Diseases Associated with Bioterrorism (continued)
Anthrax The name Anthrax comes from the Greek word “anthrakas” which means “coal”, reflecting the black rash associated with this infection. Encapsulated Resistant Spores 200 year old remains discovered in an archeological dig Resistant to microwave irradiation at 100◦C for 30 minutes Resistant to conventional pasteurization
Anthrax in Humans Cutaneous Anthrax: black necrotic “eschar” Inhalational Anthrax: flu like symptoms, mediastinum wide, highly fatal. Gastrointestinal Anthrax: infection oral, → highly fatal.
Anthrax in Humans Outbreaks Russia – Sverdlovsk – April/May 1979 Spores were released into the air surrounding a biological weapons facility. Humans and cattle were infected.
Other Diseases Associated with Animals FUNGAL INFECTIONSSOURCE CryptococcosisBirds RingwormCats, dogs, rabbits, rodents SporotrichosisCats
Other Diseases Associated with Animals (continued) PARASITESSOURCE Dwarf TapewormHamsters, rodents CryptosporidiosisDomestic animals Cutaneous Larva MigransDogs, cats Dog TapewormDogs, cats GiardiasisDogs, cats, beavers The pork tapeworm, Taenia solium has a scolex that features a double crown of 22 to 32 rostellar hooks and four simple, round suckers. As with other cestodes, the pork tapeworm fastens onto its host (primarily muscles for this species) and absorbs nutrients through its skin.
Other Diseases Associated with Animals (continued) CHLAMYDIAL and RICKETTSIAL SOURCE EhlichiosisDeer, dogs, horses PsittacosisPsittacine, domestic birds Q FeverSheep, other livestock, research labs Rocky Mountain Spotted Fever Dogs, wild rodents
Ehrlichiosis Monocytotropic Ehrlichiosis in dogs = E. Canis Human Monocytotropic Ehrlichiosis in humans = E. Chaffeensis Symptoms include: fever, malaise, chills, headache, Arthralgia Myalgia, Anorexia, nausea, Leukopenia, Thrombocytopenia and increase in liver enzymes.
Anaplasmosis in Cattle Anaplasma marginale 19 different tick vectors Blood transfusion Severity of illness increases with animals age. Calves more resistant Older cows are more susceptible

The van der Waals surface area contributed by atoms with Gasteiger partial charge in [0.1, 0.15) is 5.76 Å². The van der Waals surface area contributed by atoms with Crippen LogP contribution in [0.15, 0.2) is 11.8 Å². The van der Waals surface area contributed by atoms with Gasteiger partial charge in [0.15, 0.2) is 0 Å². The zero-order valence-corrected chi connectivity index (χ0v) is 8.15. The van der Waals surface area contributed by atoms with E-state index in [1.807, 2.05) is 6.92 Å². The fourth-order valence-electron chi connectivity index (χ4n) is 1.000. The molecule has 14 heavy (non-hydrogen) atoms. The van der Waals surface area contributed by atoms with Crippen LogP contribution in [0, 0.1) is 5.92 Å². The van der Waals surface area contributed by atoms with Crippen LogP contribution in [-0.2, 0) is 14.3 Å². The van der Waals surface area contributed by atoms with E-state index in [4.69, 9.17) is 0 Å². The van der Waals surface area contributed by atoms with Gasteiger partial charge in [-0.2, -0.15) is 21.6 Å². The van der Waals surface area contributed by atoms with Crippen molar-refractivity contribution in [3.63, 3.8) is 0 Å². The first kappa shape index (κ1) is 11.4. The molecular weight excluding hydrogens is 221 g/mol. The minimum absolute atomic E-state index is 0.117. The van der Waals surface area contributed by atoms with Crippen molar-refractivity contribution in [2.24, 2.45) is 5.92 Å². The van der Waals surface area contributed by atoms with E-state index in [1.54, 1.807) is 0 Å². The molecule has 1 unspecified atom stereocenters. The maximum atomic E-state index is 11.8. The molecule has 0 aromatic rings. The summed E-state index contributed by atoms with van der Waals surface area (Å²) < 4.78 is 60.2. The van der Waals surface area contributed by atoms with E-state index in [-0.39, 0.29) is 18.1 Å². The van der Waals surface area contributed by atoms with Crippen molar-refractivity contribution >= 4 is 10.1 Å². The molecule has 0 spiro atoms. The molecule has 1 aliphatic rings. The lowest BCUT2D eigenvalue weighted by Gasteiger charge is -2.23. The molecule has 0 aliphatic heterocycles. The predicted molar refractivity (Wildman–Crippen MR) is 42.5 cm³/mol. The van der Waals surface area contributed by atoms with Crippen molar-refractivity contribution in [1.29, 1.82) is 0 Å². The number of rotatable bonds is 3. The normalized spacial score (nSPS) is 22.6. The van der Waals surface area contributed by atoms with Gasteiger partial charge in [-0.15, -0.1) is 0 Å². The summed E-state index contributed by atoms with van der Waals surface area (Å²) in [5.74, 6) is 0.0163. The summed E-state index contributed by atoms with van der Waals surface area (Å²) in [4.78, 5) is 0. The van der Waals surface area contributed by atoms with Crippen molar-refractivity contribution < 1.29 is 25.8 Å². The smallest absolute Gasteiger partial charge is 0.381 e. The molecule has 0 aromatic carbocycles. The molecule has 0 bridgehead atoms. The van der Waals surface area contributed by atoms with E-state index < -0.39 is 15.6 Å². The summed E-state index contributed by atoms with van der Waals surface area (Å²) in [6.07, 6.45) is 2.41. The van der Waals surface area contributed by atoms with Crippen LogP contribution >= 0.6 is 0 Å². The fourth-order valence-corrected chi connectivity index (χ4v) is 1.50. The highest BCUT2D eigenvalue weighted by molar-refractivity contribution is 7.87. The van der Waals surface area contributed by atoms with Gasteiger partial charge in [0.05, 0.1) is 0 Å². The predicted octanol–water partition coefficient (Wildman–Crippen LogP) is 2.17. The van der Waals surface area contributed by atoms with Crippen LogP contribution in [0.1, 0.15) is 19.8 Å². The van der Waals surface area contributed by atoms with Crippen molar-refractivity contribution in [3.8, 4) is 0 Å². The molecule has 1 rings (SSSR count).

Anaplasmosis First recognized in the mid 1990’s Reportable by the CDC in 1999 Bacterium Anaplasma Phagocytophilum CDC previously described as HGE – Human Granulocytic Ehrlichiosis
Group A Streptococcus (GAS) It is debated whether or not dogs in an household can serve as a source of infection for humans. Human beings are the primary reservoir for GAS, not dogs, so when an animal in an household is infected, is this an example of a reverse osmosis? (Crowder et al., 1978: Wilson et al., 1995) found zero correlation between GAS in presence of dogs in a household and human infection.
Group A Streptococcus (GAS) (Continued) (Mayer & VanOre, 1983, Copperman, 1982) documented resolution of chronic GAS in households after isolation of organism from, and treatment of, dogs. There has only been one case reported of Zoonosis GAS involving cats. (Roos et al., 1988)
Other Diseases Associated with Animals (continued) VIRAL INFECTIONS SOURCE West NileBirds HantavirusesWild rodents RabiesBats, cats, ferrets, dogs The Culex mosquito, which bites from dusk to dawn, is a vector of St. Louis encephalitis and West Nile virus; it becomes infected by feeding on birds that carry these viruses. St. Louis encephalitis and West Nile virus affect mainly older adults.
Other Diseases Associated with Animals (continued) Avian Influenza A (H 5 N 1 )